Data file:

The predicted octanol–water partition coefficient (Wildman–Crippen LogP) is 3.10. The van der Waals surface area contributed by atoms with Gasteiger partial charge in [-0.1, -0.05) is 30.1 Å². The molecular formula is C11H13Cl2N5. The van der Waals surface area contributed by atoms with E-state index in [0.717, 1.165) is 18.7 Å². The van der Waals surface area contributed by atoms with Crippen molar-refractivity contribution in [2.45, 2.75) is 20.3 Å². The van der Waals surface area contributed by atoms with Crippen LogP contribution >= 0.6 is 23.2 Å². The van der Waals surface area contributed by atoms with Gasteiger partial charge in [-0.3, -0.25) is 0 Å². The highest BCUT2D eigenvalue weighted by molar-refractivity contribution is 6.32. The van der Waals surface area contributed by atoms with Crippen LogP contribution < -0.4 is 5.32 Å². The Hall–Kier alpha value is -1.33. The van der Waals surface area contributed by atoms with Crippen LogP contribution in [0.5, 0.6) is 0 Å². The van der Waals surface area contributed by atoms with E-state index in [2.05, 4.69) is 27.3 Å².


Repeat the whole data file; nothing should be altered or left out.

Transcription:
The predicted octanol–water partition coefficient (Wildman–Crippen LogP) is 3.10. The van der Waals surface area contributed by atoms with Gasteiger partial charge in [-0.1, -0.05) is 30.1 Å². The molecular formula is C11H13Cl2N5. The van der Waals surface area contributed by atoms with E-state index in [0.717, 1.165) is 18.7 Å². The van der Waals surface area contributed by atoms with Crippen molar-refractivity contribution in [2.45, 2.75) is 20.3 Å². The van der Waals surface area contributed by atoms with Crippen LogP contribution >= 0.6 is 23.2 Å². The van der Waals surface area contributed by atoms with Gasteiger partial charge in [-0.3, -0.25) is 0 Å². The highest BCUT2D eigenvalue weighted by molar-refractivity contribution is 6.32. The van der Waals surface area contributed by atoms with Crippen LogP contribution < -0.4 is 5.32 Å². The Hall–Kier alpha value is -1.33. The van der Waals surface area contributed by atoms with Crippen LogP contribution in [0.5, 0.6) is 0 Å². The van der Waals surface area contributed by atoms with E-state index in [2.05, 4.69) is 27.3 Å².